Monday, March 3, 2008

Shield your eyes if you're writing a college research paper

Of all the global warming blogs
in all the domains
in all the world...
she comes across mine.

One of the nice things about using a data service like Statcounter is that I usually find out pretty quickly when somebody has linked to this site. Today I found out that I had the distinct honor of being a case-in-point in a college freshman's lab exercise on reliable and unreliable sources of information on the internet.

In case you were wondering, I was singled out as an example of an unreliable source of information on global warming. As soon as I got over the shock and shame at being thus labeled, I read on.

Before I relate why Ms. Cooper determined my site to be unreliable, I thought it might be good to note the qualities that she thinks makes a site reliable and/or credible. To sum up, a reliable/credible source is:
  1. Associated with a commercial publication of some kind; or
  2. Associated with some known organization; or
  3. Associated with a government, military or academic internet domain.
That's about it. It's safe to cite anything that comes from such sources.

How did I fail Ms. Cooper? My sins are threefold:
  1. I use "sarcasm" in the "About the Heretic" section on the sidebar when comparing my credentials to those of Al Gore. I thought of it more as dryly humorous hyperbole, but okay. I guess her complaint here is that by the use of such humor, I have surrendered any claim to objectivity. However, objectivity is not my aim, as I explain in the next item.
  2. In that same blurb I mention that I use this site to present my opinions on the various issues surrounding the global warming debate. I have never pretended that this site was to be seen as a source of original news reporting or original research. There are other excellent sites out there (many linked in the sidebar) which accomplish this quite well. My goal is to analyze what others are reporting as news or publishing as science, and to look at possible cultural and ideological trends therein. So, if I was dinged for not being an original source for news and research results... guilty.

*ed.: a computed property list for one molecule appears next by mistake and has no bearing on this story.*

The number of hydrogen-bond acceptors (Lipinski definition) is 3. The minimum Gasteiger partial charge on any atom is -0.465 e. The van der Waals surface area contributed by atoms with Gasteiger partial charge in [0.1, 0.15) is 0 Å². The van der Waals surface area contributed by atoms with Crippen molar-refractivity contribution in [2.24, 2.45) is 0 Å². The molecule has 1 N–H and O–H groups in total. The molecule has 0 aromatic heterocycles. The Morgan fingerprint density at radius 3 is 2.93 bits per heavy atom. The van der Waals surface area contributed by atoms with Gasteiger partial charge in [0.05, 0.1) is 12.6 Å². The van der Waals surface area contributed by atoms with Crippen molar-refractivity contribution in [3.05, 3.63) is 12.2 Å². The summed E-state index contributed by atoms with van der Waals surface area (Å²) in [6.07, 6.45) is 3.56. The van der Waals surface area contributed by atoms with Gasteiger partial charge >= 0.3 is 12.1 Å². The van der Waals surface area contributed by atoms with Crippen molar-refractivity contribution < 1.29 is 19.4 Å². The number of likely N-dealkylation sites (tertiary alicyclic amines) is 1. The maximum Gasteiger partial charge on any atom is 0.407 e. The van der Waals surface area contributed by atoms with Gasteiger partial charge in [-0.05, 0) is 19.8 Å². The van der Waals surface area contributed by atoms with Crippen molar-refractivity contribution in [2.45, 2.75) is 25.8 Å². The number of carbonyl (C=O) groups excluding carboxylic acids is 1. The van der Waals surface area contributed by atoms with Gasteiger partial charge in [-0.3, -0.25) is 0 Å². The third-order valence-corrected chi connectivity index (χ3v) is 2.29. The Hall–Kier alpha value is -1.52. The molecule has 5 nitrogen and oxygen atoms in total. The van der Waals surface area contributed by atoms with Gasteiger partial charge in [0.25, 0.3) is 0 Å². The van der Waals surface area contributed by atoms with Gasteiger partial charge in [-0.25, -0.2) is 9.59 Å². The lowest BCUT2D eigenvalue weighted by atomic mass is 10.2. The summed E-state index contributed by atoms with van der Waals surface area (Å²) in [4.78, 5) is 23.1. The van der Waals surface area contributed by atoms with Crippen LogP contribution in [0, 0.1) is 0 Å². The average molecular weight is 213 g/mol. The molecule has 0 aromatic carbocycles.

3. I'm shocked -- shocked! --
    to learn that opinions
    are expressed on this blog!
  4. I publish on Blogspot. To the same extent that anything published on a site ending in .edu, .mil or .gov is deemed automatically reliable, so anything published on is automatically unreliable. In both extremes, the judgment is made without regard to actual content. Although I do work for a university, this site is a personal project of mine and is unrelated to my current work. Too bad. If I was a college professor I could move my analyses to my departmental web page, and by virtue of the .edu domain it seems that my essays would be citeable. Nice racket, if you can get into it.
Please note that I am not accusing Ms. Cooper of attacking my point of view. In fact, she presents fellow heretic as an example of a reliable site.

Ms. Cooper's assignment appears to have been about which kinds of sources should be citeable when writing a college research paper. Fair enough, but I think that the broad generalizations given by Cooper discourage critical thinking.

Better to have the following standard regarding internet sources: Cite whatever you want, but be prepared to defend your choices.

(P.S. Here's a philosophical poser: Was it okay for Ms. Cooper to cite this site in support of her thesis that this site should not be cited?)